GetSatisfaction is more about conversations with customers than prioritizing suggestions. There are great secondary tools to allow you to follow individual conversation threads and users have profiles that can be developed across the site (similar to Yelp!). While you can vote on a given question or item to say that "you also have this question," that feature is not as frequently used as the "reply" function. Where IdeaScale is about sorting suggestions by priority, GetSatisfaction is about connecting with users and their concerns and questions. It is primarily used by web companies, but there are some media providers like the BBC and venues like Whole Foods using it.
Positives of GetSatisfaction: Creates an ongoing forum for communication with users. Can be used for multiple kinds of requests--content questions as well as concerns about the cleanliness of the bathroom. Great user interface; see this in-depth article about its design.
Negatives of GetSatisfaction: Free version has ads. Users must register an account to comment, suggest, or vote. Requires ongoing feedback and use by staff to adequately address user concerns.
Best use for museums: If you want to have ongoing conversations with visitors about their questions and concerns, GetSatisfaction is a good option. This is like a comment card system in which you are expected to respond to most of the questions and concerns. It could be a robust complete system, but there is a heavy staff time investment required.
voting fairly for new ideas
uservoice is still in beta, and it got on my radar through their clever creation of a Obama agenda suggestion implementation (it does not appear to be affiliated with or sponsored by the Obama team). It is very similar to IdeaScale, focusing on making suggestions, voting, and commenting, with one unique difference: users are given a set number of votes (10) to distribute among the ideas listed. While suggesting a new idea is up front on the site, the fact that you only have ten votes to spread around adds a game-like element that focuses you on checking out many ideas and distributing your votes wisely.
For this reason, uservoice may be an interesting tool to use if you want people to vote for options in a controlled way where different users' contributions are balanced (i.e. voting for a favorite exhibit). The concept is that some of the ideas in the uservoice list will be adopted by the institution, and then the votes for that idea will be "freed" back to the voters for use on other ideas. That concept relies on users returning to the site multiple times--something no museum can really count on.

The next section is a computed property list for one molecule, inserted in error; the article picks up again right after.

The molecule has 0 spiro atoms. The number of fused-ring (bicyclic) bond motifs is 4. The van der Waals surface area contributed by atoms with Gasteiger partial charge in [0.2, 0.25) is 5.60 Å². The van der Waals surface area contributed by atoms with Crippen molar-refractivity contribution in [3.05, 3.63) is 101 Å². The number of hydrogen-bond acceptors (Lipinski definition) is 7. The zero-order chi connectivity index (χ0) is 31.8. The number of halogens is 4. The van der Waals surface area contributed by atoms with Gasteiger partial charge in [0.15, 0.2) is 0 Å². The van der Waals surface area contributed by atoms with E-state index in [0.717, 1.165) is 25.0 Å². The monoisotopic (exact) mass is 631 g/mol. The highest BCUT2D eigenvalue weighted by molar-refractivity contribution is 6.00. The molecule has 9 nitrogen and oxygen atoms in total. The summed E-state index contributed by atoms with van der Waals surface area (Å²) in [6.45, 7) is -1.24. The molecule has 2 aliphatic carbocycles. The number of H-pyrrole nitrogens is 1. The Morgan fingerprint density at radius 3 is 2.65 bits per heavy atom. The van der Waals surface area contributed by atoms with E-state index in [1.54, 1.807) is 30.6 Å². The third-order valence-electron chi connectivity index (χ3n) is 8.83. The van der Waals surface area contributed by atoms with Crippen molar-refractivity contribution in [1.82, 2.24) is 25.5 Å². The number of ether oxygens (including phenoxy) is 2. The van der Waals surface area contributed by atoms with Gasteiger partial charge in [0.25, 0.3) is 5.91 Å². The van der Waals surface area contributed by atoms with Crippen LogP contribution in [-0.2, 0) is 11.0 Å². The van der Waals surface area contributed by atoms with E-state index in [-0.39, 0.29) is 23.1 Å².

Positives of uservoice: Does not require registering an account to suggest an idea, comment, or vote. There is only a free version currently with no ads.
Negatives of uservoice: The vote cap may be confusing and or limiting to users.
Best use for museums: If you want to invite people to vote on topics and require them to really value their votes, uservoice could be a strong tool. I could imagine it being used, for example, in a climate change exhibition to invite visitors and staff to recommend energy-saving options for the institution and for visitors to vote on which they think the institution should prioritize.
One key requirement to make any of these systems successful is that you must place it prominently in your physical museum or on your website such that people can easily access it when they have their question or comment. That is more likely to happen in the museum than online. This could even be the start of a great "online extension" activity for visitors. Rather than dropping their comment cards into the black hole of a suggestion box, they could start conversations and engagement with the institution--originating with both positive and negative impressions--that continue for a long time. One of the most interesting things I noticed as I scanned the Whole Foods GetSatisfaction site was how many topics started negative and ended up becoming polite, engaging conversations between customers and employees. And while the tone of the Whole Foods employees is very marketing-ish, it's also personal, and it seems to work. Annoyed people are converted. They are spending more virtual time with the brand, and with real people associated with it. They are having conversations. And I think that's encouraging some of them to go back to the store.
Why let Whole Foods have all the fun? How do you use comment cards in your museum, and how would you like to see them evolve?